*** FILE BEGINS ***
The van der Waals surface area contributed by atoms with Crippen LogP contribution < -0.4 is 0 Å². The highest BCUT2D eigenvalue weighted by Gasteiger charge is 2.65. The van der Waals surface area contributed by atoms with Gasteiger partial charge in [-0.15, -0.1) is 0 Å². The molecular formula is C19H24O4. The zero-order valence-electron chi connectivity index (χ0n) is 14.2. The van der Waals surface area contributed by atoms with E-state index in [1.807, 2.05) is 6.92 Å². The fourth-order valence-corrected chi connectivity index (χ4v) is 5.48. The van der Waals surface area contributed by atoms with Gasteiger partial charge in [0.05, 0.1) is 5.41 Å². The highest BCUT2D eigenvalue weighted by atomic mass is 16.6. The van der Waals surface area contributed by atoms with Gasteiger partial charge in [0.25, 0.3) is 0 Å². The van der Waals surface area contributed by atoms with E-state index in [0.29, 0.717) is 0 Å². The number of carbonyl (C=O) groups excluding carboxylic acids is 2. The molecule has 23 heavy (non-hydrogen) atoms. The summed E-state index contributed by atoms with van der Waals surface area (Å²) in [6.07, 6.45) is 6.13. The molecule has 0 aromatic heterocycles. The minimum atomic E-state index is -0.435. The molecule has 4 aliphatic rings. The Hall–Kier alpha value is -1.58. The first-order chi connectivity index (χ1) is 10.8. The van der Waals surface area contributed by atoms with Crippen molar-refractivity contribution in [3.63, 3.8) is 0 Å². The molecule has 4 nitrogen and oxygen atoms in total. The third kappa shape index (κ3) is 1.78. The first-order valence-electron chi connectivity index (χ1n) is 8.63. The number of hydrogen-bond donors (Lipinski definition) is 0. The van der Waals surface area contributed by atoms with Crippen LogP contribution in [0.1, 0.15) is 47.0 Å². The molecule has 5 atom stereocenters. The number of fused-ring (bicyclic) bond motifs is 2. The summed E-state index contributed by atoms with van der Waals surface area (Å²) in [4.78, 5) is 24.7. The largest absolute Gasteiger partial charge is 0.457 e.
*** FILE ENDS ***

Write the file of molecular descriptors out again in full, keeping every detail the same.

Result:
The van der Waals surface area contributed by atoms with Crippen LogP contribution < -0.4 is 0 Å². The highest BCUT2D eigenvalue weighted by Gasteiger charge is 2.65. The van der Waals surface area contributed by atoms with Gasteiger partial charge in [-0.15, -0.1) is 0 Å². The molecular formula is C19H24O4. The zero-order valence-electron chi connectivity index (χ0n) is 14.2. The van der Waals surface area contributed by atoms with E-state index in [1.807, 2.05) is 6.92 Å². The fourth-order valence-corrected chi connectivity index (χ4v) is 5.48. The van der Waals surface area contributed by atoms with Gasteiger partial charge in [0.05, 0.1) is 5.41 Å². The highest BCUT2D eigenvalue weighted by atomic mass is 16.6. The van der Waals surface area contributed by atoms with Gasteiger partial charge in [0.25, 0.3) is 0 Å². The van der Waals surface area contributed by atoms with E-state index in [0.29, 0.717) is 0 Å². The number of carbonyl (C=O) groups excluding carboxylic acids is 2. The molecule has 23 heavy (non-hydrogen) atoms. The summed E-state index contributed by atoms with van der Waals surface area (Å²) in [6.07, 6.45) is 6.13. The molecule has 0 aromatic heterocycles. The minimum atomic E-state index is -0.435. The molecule has 4 aliphatic rings. The Hall–Kier alpha value is -1.58. The first-order chi connectivity index (χ1) is 10.8. The van der Waals surface area contributed by atoms with Crippen molar-refractivity contribution in [3.63, 3.8) is 0 Å². The molecule has 4 nitrogen and oxygen atoms in total. The third kappa shape index (κ3) is 1.78. The first-order valence-electron chi connectivity index (χ1n) is 8.63. The number of hydrogen-bond donors (Lipinski definition) is 0. The van der Waals surface area contributed by atoms with Crippen LogP contribution in [0.1, 0.15) is 47.0 Å². The molecule has 5 atom stereocenters. The number of fused-ring (bicyclic) bond motifs is 2. The summed E-state index contributed by atoms with van der Waals surface area (Å²) in [4.78, 5) is 24.7. The largest absolute Gasteiger partial charge is 0.457 e.